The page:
Cape Town and Environmental Justice

p>I had begun to throw the concept of "Environmental Justice" around in a few classes I had taken in the past year, bouncing the idea around like a pinball around in my head, sounding out the phrase and teasing out its implications. I thought about it in a handful of contexts, most often in my class with Chris Wells, US Urban Environmental History, although it had been difficult for me to have any emotional attachment to the subject until I wrote a paper about the demolition of a black neighborhood in Saint Paul, Minnesota for the creation of a highway. Biking over Interstate 94 on my way to the Minnesota Historical Society to scourge for sources, the stark reality of a giant corridor dug out of the earth where a particularly poor, black neighborhood once stood became the image I carried with me to understand how the ability to shape, manipulate, extract and use "nature" is not evenly distributed through a society, and that discussions about environmentalism desperately need to be paired with discussions about political agency, social justice, and even racial inequalities. Landscapes, both urban and rural, are inherently laced with clues about which set of priorities and notions of little-e environmental philosophy are held by whichever set of power-brokers are in charge. It takes little work to notice that the distribution of natural resources across urban landscapes is hardly equal; access to recreational nature (beaches/parks), consumptive nature (food), resourceful nature (mining, energy production), and even Muiresque "preserved" nature (wildlife parks, reserves) are often controlled by particular groups of people in a society, and many others in society have to find their own navigation through these systemic inequalities to get access to the "nature" necessary for a sustainably lifestyle.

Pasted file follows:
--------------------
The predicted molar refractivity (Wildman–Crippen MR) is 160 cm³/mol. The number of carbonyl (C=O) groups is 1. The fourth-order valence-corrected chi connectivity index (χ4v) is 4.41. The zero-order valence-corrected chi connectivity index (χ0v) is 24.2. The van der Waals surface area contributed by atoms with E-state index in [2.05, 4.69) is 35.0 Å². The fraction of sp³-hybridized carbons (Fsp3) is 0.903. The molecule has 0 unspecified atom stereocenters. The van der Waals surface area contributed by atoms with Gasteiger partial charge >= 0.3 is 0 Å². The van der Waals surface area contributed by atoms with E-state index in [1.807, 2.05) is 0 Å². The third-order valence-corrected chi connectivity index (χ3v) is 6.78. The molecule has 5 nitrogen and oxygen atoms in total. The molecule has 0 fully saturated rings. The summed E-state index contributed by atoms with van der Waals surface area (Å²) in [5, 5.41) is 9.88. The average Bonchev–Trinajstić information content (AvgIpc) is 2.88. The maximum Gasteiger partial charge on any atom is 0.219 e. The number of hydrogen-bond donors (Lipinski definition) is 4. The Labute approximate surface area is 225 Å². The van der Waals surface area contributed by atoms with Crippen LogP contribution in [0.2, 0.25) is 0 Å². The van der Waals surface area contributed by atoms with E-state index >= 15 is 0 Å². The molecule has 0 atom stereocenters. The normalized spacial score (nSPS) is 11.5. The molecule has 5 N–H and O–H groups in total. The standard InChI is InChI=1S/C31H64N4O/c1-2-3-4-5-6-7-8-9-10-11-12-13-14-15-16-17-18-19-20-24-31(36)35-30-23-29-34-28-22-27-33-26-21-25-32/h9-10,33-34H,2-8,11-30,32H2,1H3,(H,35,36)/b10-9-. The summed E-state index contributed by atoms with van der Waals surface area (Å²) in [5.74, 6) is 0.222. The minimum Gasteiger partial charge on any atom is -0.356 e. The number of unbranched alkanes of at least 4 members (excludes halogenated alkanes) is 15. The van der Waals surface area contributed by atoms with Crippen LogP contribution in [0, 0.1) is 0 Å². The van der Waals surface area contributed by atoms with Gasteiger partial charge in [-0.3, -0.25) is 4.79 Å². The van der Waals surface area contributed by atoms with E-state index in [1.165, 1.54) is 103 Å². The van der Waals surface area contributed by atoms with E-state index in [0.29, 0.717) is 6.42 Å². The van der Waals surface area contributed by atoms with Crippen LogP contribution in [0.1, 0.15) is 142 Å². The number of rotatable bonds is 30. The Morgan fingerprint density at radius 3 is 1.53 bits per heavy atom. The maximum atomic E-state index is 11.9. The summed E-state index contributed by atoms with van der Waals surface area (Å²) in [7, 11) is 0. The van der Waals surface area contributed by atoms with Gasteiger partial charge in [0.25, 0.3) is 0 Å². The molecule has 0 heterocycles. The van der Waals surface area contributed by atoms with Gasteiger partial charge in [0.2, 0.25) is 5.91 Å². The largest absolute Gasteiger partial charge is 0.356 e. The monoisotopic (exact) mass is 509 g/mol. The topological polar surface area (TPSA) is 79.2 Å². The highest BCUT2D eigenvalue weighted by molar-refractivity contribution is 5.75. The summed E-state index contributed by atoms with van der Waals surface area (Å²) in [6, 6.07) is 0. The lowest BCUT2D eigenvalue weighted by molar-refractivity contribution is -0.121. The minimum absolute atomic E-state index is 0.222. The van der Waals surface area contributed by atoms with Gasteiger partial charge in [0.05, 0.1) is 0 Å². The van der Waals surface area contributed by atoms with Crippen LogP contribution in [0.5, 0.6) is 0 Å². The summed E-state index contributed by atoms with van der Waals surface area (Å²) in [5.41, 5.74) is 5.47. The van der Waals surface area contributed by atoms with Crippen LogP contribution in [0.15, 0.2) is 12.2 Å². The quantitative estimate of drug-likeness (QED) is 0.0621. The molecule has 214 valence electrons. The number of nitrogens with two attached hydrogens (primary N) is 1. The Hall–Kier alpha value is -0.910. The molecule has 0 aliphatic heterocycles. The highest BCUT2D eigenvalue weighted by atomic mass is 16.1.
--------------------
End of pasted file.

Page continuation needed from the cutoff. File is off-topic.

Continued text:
With this pretext, Cape Town is the most spectacular place in the world to study Environmental Justice. After spending the past few days muddling through clouds and dreary overcast skies in Curitiba and Buenos Aires, our subsequent few weeks in Cape Town reveal a pretty stark, blunt, monumental physical, urban, and social landscape. There are mountains, oceans, tons of open sky, exotic unique plants like fynbos, white people, black people, neither white-nor-black-but-still-maligned people, wealthy people, poor people, unmitigated pollution, virtually worthless systems of garbage collection and no ethos of recycling whatsoever, contests of modernity versus traditionalism, contests about the way the environment should be used between local, regional and global actors, influences on the landscape from places thousands of miles away. The story of Cape Town is just waiting for an astute reinterpretation of a city that has managed (and been managed by) world resources, people, and ideas for hundreds of years. The social and built landscapes of Cape Town are direct creations of an overarching society that likes to create dichotomies and social constructions about everything: urban/rural, urban/natural, black/coloured/white, wealthy/poor. Environmental Justice is not just a question of why black people in Langa don't have access to nice parks or suitable open spaces, but rather a pursuit to understand how a group of people managed to find different ways to differentiate and understand nature and people; rather, exactly who are black people anyway (and who decided that they are black?), and which ways are different subgroups of a population exposed to different sets of resources and experiences? It isn't enough to sit back and exclaim, "well, golly, the unsanitary garbage heaped in Langa's streets and the rat poison that is killing children in Khayelitsha sure is different and unequal from the way that Table Mountain and Cape Point have been canonized as sacred natural sites!" There are sets of political actors who are managing landscapes in this way; nothing is inevitable in the stories of cities.